Bankers and Police Officers Charged With Gender Discrimination, Sexual Harassment and Retaliation
Two vastly different professions – banking and law enforcement – yet they share something in common and that is a culture of gender discrimination.
It’s the same stuff that’s been going on for decades in spite of federal laws which make sex discrimination, pregnancy discrimination, and sexual harassment illegal in the workplace. I have heard similar complaints from women for close to 30 years. That's one of the reasons why I think it's important to to spread the word about some courageous women who are out there fighting for their rights.
Here are some of the cases that made the news.
Citigoup and Goldman Sachs Accused Of Discrimination Against Mothers
Two women filed gender discrimination cases against Wall Street banks claiming they were discriminated against after taking time off to have children.
According to ABC news.Charlotte Hanna, a former Golden Sachs VP in the HR department claimed that she was demoted and moved from her private office into a cubicle after the birth of her first child.
She was then fired while she was on maternity leave with her second child. Hanna was told that her position was eliminated, but leaned that another employee was hired to take over her duties.
Dorly Hazan-Amir complained about a long standing “boys club” culture at Citigroup’s asset finance division since the beginning of her employment. When she got pregnant, things got worse.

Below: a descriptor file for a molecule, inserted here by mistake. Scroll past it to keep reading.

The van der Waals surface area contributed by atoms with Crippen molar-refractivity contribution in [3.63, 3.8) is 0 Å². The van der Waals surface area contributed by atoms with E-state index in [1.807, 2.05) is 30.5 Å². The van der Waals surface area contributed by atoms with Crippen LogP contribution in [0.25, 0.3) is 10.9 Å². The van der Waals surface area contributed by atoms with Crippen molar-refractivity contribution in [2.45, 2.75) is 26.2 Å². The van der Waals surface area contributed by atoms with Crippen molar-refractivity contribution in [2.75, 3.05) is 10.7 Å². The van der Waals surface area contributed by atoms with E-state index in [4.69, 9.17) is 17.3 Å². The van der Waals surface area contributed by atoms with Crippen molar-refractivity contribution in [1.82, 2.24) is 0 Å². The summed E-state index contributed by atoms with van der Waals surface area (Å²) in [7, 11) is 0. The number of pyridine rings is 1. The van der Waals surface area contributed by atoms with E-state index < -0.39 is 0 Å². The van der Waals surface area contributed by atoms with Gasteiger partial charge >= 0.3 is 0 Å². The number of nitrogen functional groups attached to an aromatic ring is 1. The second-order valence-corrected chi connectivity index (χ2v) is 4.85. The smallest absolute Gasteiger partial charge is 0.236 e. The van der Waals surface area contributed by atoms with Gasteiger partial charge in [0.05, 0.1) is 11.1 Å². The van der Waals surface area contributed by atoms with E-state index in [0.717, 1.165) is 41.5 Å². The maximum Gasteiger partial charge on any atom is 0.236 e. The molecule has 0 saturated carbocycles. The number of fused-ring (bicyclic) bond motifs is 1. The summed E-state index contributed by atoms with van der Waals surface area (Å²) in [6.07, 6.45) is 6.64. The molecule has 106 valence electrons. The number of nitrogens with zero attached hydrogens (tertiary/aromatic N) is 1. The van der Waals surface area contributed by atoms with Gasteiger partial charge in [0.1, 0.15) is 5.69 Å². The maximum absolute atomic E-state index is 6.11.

One manager asked whether she planned to be a “career mom” or “mom mom.” Another told her if she planned to continue working, she would have to put her career first and family second. Her pregnancy became the butt of office jokes.
Wall Street has had an ongoing problem with sex discrimination. Morgan Stanley settled two class action lawsuits brought by thousands of employees for more than $100 million dollars in 2004 and 2007. Smith Barney paid out $33 million in settlement of a case two years ago.
Syracuse Police Officer Gets $400,000 Jury Award
Last month, a New York jury found in favor of Officer Katherine Lee on her claim of sex discrimination and retaliation against the Syracuse police department. It was the third significant verdict against the police department for discrimination, sexual harassment and retaliation of female officers in the last ten months.
Sgt. Therese Lore was awarded $500,000 by a jury in May, and Officer Sonia Dotson was awarded $450,000 last month.
Lee, a police officer for 14 years claimed she was repeatedly subjected to sexual harassment, and denied equal pay and promotions to her male counterparts.
Lee claimed that male officers frequently watched pornographic movies at the workplace and made sexually derogatory remarks about women. When she complained about male officers’ behavior, the department would conduct sham investigations, and then accuse her of misconduct for making those complaints.
A similar lawsuit was filed last week by Maj. Martha Helen Haire, a 22-year veteran of the LSU Police Department.
She sued the university claiming she was denied the position of chief of police, for which she was clearly qualified, because she is a woman.
Haire also claimed that she was harassed on account of her gender and “subjected to illegal retaliation/reprisal on account of her whistle-blowing activities consisting of protesting and opposing gender-based discrimination in the workplace.’"
Retaliation for complaining about discrimination and opposing discriminatory practices is illegal under Title VII.
It’s been decades since this kind of conduct has been declared illegal throughout the country yet sadly, the culture of discrimination and harassment in male dominated professions is awfully slow to change.